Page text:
Sarkozy's warm words mask deep divisions with US

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Nicolas Sarkozy has proclaimed a new era in the often troubled relationship between the United States and France, urging Washington to "trust Europe", and throwing his weight behind tough new sanctions to force Iran to halt its uranium enrichment programme.

In an address to the US Congress interrupted only by several standing ovations, the French President spoke in glowing, at times emotional, terms of America and its role in the world, and of France's debt to the US in two world wars and the Cold War that followed.

The atmosphere could not have been further from the frosty chill that prevailed under M. Sarkozy's predecessor, Jacques Chirac, who enraged the Bush administration with his opposition to the Iraq war.

This time, by contrast, Iraq went unmentioned. Instead, the French President delivered a stern warning to Tehran, borrowing the language of President Bush himself. "The prospect of an Iran armed with nuclear weapons is unacceptable," he declared. "No one must doubt our determination."

His words will delight the White House, in a week crucial to its efforts to rebuild ties with the "Old Europe" scornfully dismissed by the former defence secretary Donald Rumsfeld before the 2003 invasion of Iraq. This weekend the German Chancellor, Angela Merkel, the successor to M. Chirac's perceived partner in defiance, Gerhard Schröder, is being accorded the rare honour of a stay at Mr Bush's ranch in Texas.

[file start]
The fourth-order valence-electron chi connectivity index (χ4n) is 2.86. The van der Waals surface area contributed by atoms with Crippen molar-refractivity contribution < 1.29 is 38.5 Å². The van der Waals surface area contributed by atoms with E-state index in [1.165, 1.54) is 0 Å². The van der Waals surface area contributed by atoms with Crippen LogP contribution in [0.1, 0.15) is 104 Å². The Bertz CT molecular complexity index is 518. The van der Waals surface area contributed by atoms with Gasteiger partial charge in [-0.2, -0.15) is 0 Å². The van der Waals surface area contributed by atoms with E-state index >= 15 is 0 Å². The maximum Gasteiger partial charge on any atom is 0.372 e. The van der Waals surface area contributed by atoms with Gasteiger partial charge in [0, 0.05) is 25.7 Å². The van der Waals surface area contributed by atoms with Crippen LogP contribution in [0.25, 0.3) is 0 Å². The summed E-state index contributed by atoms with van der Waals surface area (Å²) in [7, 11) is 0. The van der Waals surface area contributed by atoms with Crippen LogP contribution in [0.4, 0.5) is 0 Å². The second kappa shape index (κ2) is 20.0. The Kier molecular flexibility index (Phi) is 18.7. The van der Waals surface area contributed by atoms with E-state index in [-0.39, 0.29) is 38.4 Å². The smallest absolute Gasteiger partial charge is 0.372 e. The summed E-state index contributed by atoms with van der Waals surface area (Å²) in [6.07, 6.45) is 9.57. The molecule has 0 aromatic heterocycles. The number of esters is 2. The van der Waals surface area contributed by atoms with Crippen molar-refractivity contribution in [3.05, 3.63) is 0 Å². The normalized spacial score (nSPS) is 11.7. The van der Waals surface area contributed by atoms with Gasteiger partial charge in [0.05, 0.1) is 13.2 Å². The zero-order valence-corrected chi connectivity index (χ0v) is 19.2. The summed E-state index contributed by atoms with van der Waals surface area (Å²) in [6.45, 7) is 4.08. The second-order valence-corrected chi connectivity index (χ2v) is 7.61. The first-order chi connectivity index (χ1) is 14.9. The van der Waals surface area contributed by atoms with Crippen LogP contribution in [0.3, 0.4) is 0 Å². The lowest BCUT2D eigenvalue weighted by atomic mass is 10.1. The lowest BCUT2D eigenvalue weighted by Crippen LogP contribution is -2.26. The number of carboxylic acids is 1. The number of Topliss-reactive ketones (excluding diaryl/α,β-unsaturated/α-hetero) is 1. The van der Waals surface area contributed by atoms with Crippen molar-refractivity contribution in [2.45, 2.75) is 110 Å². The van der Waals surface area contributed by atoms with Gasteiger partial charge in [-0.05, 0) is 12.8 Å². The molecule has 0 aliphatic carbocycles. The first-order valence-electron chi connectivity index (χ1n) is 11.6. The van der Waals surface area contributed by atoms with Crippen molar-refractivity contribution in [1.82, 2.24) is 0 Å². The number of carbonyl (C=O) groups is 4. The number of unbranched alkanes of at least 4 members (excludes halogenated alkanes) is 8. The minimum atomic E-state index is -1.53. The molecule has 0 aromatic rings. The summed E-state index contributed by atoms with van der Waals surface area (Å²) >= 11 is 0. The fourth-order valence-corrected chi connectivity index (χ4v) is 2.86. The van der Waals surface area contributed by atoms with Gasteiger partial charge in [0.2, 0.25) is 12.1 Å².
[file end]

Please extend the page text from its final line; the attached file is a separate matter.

"We may disagree, but we remain friends," M. Sarkozy said on the first day of his visit, capped by a quasi-state dinner at the White House. He expanded on that theme during his address to the Senate and House of Representatives yesterday.

The US and France were partners, he said. In the fight against terrorism, "America can count on France", and in Afghanistan his country would remain engaged "as long as it takes". He promised co-operation on other Middle East issues, including Lebanon and an Israeli-Palestinian settlement. But however much personal relations at the top have improved, large obstacles stand in the way of rapprochement – above all the enduring unpopularity of Mr Bush in Europe, and his limited remaining time in office. M. Sarkozy and Ms Merkel are well aware how Tony Blair was brought down in large part by his unquestioning support for the US President.

And his warm words mask substantial policy differences. He chided Washington yesterday for backsliding on free trade and its failure to join Europe in the fight against global warming. He also warned about the tumbling dollar. "The dollar cannot remain solely the problem of others," he said. "If we're not careful, monetary disarray could morph into economic war. We would all be its victims."

He did not offer much on a return by France to Nato's integrated military command structure. Nor did he touch upon Turkey, which the US has long lobbied for admission into the EU, a step M. Sarkozy has described as "nonsensical". But for a day, in the balmy atmosphere of his visit, such differences have been forgotten.